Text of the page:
87th AMS Annual Meeting

Tuesday, 16 January 2007: 2:00 PM
Comparing water vapor vertical profiles using CNR - IMAA Raman lidar and CloudNET data
207B (Henry B. Gonzalez Convention Center)
Lucia Mona, CNR/IMAA, Potenza, Italy; and A. Amodeo, G. Pappalardo, C. Cornacchia, F. Madonna, and E. O'Connor
Poster PDF (821.1 kB)
Introduction

Atmospheric water vapor is a key element in the global radiation budget, because of its efficiency as green-house gas. In addition, it is involved in the microphysical processes leading to clouds formation and development. On local scale, water vapor has a principal role because of its influence in the local weather especially for what concerns precipitations, with direct effects on the human activities (e.g. agriculture and tourism) and on human life and security (severe events). Therefore it is important to represent this parameter in models for short term weather forecasts. Moreover, water vapor distribution is characterized by a large spatial and temporal variability, considerably different in troposphere and stratosphere, strongly influenced by both large-scale circulation and localized convection. This high variability makes necessary a long-term comparison between accurate and high resolution water vapor observations and operational forecast models. The EU CloudNET project offers an extended database of water vapor profiles provided by four operational forecast models of ECMWF, MetOffice, MeteoFrance and KNMI. On the other hand, at CNR-IMAA accurate vertical profiles of water vapor mixing ratio are provided with very high resolution in a systematic way since May 2002.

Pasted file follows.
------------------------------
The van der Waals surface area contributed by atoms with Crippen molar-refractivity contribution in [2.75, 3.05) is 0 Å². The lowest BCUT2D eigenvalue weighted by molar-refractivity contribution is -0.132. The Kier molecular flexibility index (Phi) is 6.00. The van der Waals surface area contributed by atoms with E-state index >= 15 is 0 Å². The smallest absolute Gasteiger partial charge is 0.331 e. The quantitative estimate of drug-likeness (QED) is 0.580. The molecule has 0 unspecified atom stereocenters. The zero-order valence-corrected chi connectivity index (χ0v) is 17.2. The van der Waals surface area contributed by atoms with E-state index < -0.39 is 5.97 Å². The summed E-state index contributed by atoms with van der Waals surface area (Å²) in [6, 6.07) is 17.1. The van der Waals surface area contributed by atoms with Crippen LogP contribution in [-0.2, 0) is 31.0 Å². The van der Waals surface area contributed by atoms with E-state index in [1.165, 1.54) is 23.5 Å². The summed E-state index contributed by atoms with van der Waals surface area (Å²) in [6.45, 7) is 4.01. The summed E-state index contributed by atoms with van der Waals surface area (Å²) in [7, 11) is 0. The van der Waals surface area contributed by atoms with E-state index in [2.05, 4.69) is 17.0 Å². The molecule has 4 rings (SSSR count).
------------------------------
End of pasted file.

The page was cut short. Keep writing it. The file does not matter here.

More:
Observation Site